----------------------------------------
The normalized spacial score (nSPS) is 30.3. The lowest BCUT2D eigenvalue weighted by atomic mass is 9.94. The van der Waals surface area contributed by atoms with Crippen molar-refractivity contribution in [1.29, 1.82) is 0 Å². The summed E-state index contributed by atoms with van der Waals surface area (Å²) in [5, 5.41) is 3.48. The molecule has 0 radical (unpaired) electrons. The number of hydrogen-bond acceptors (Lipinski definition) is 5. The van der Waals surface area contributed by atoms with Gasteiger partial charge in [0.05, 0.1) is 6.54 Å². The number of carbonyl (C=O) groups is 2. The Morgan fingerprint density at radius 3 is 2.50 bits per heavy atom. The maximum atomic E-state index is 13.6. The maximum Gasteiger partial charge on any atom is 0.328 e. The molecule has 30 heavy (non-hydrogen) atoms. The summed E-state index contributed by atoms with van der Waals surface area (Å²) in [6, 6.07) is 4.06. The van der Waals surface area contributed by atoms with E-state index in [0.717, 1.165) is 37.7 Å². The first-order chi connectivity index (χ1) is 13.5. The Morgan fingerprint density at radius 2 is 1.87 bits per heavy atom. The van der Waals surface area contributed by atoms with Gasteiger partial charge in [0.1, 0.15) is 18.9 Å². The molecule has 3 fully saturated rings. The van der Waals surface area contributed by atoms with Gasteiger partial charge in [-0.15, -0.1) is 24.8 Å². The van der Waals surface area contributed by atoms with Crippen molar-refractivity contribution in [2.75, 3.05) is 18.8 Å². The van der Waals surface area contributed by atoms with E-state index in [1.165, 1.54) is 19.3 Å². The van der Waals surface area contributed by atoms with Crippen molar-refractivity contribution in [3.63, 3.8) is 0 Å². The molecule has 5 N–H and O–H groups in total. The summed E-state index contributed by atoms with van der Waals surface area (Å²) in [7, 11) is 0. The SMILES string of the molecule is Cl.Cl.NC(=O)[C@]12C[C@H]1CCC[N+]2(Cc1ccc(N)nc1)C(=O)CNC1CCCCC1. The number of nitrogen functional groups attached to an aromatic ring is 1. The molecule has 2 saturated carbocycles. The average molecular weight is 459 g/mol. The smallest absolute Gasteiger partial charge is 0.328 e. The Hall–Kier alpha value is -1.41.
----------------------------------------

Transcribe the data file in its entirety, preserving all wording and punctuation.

The normalized spacial score (nSPS) is 30.3. The lowest BCUT2D eigenvalue weighted by atomic mass is 9.94. The van der Waals surface area contributed by atoms with Crippen molar-refractivity contribution in [1.29, 1.82) is 0 Å². The summed E-state index contributed by atoms with van der Waals surface area (Å²) in [5, 5.41) is 3.48. The molecule has 0 radical (unpaired) electrons. The number of hydrogen-bond acceptors (Lipinski definition) is 5. The van der Waals surface area contributed by atoms with Gasteiger partial charge in [0.05, 0.1) is 6.54 Å². The number of carbonyl (C=O) groups is 2. The Morgan fingerprint density at radius 3 is 2.50 bits per heavy atom. The maximum atomic E-state index is 13.6. The maximum Gasteiger partial charge on any atom is 0.328 e. The molecule has 30 heavy (non-hydrogen) atoms. The summed E-state index contributed by atoms with van der Waals surface area (Å²) in [6, 6.07) is 4.06. The van der Waals surface area contributed by atoms with E-state index in [0.717, 1.165) is 37.7 Å². The first-order chi connectivity index (χ1) is 13.5. The Morgan fingerprint density at radius 2 is 1.87 bits per heavy atom. The van der Waals surface area contributed by atoms with Gasteiger partial charge in [0.1, 0.15) is 18.9 Å². The molecule has 3 fully saturated rings. The van der Waals surface area contributed by atoms with Gasteiger partial charge in [-0.15, -0.1) is 24.8 Å². The van der Waals surface area contributed by atoms with Crippen molar-refractivity contribution in [2.75, 3.05) is 18.8 Å². The van der Waals surface area contributed by atoms with E-state index in [1.165, 1.54) is 19.3 Å². The van der Waals surface area contributed by atoms with Crippen molar-refractivity contribution in [3.63, 3.8) is 0 Å². The molecule has 5 N–H and O–H groups in total. The summed E-state index contributed by atoms with van der Waals surface area (Å²) in [7, 11) is 0. The SMILES string of the molecule is Cl.Cl.NC(=O)[C@]12C[C@H]1CCC[N+]2(Cc1ccc(N)nc1)C(=O)CNC1CCCCC1. The number of nitrogen functional groups attached to an aromatic ring is 1. The molecule has 2 saturated carbocycles. The average molecular weight is 459 g/mol. The smallest absolute Gasteiger partial charge is 0.328 e. The Hall–Kier alpha value is -1.41.